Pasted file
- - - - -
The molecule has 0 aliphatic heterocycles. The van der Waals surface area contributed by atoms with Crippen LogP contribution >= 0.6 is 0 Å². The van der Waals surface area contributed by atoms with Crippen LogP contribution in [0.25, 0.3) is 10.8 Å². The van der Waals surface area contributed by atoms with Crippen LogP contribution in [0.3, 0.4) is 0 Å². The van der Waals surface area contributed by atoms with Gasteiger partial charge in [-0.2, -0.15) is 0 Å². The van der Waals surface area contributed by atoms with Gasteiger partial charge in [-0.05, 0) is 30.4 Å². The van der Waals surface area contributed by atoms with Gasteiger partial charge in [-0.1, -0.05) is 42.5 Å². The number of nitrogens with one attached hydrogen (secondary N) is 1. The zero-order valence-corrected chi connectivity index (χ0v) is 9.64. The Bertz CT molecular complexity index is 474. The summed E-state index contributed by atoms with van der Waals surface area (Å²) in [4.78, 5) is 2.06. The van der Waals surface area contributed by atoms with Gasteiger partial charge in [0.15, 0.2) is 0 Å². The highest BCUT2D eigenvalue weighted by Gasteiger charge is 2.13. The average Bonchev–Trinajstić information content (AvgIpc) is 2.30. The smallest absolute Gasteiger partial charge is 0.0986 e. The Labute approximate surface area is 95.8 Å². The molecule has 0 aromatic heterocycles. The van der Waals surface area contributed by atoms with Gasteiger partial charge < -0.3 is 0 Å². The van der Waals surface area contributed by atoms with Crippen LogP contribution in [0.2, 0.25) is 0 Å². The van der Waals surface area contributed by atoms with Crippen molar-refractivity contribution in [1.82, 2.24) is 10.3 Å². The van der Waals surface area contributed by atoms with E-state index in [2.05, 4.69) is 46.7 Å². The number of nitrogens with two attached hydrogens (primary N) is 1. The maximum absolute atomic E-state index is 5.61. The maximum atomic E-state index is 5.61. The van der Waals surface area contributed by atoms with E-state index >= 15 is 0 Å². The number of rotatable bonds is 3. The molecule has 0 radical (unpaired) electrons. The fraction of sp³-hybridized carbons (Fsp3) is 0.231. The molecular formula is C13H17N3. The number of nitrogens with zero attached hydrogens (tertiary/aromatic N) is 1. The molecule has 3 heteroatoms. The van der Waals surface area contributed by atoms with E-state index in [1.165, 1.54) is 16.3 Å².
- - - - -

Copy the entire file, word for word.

The molecule has 0 aliphatic heterocycles. The van der Waals surface area contributed by atoms with Crippen LogP contribution >= 0.6 is 0 Å². The van der Waals surface area contributed by atoms with Crippen LogP contribution in [0.25, 0.3) is 10.8 Å². The van der Waals surface area contributed by atoms with Crippen LogP contribution in [0.3, 0.4) is 0 Å². The van der Waals surface area contributed by atoms with Gasteiger partial charge in [-0.2, -0.15) is 0 Å². The van der Waals surface area contributed by atoms with Gasteiger partial charge in [-0.05, 0) is 30.4 Å². The van der Waals surface area contributed by atoms with Gasteiger partial charge in [-0.1, -0.05) is 42.5 Å². The number of nitrogens with one attached hydrogen (secondary N) is 1. The zero-order valence-corrected chi connectivity index (χ0v) is 9.64. The Bertz CT molecular complexity index is 474. The summed E-state index contributed by atoms with van der Waals surface area (Å²) in [4.78, 5) is 2.06. The van der Waals surface area contributed by atoms with Gasteiger partial charge in [0.15, 0.2) is 0 Å². The highest BCUT2D eigenvalue weighted by Gasteiger charge is 2.13. The average Bonchev–Trinajstić information content (AvgIpc) is 2.30. The smallest absolute Gasteiger partial charge is 0.0986 e. The Labute approximate surface area is 95.8 Å². The molecule has 0 aromatic heterocycles. The van der Waals surface area contributed by atoms with Gasteiger partial charge < -0.3 is 0 Å². The van der Waals surface area contributed by atoms with Crippen LogP contribution in [0.2, 0.25) is 0 Å². The van der Waals surface area contributed by atoms with Crippen molar-refractivity contribution in [1.82, 2.24) is 10.3 Å². The van der Waals surface area contributed by atoms with E-state index in [2.05, 4.69) is 46.7 Å². The number of nitrogens with two attached hydrogens (primary N) is 1. The maximum absolute atomic E-state index is 5.61. The maximum atomic E-state index is 5.61. The van der Waals surface area contributed by atoms with E-state index >= 15 is 0 Å². The number of rotatable bonds is 3. The molecule has 0 radical (unpaired) electrons. The fraction of sp³-hybridized carbons (Fsp3) is 0.231. The molecular formula is C13H17N3. The number of nitrogens with zero attached hydrogens (tertiary/aromatic N) is 1. The molecule has 3 heteroatoms. The van der Waals surface area contributed by atoms with E-state index in [1.165, 1.54) is 16.3 Å².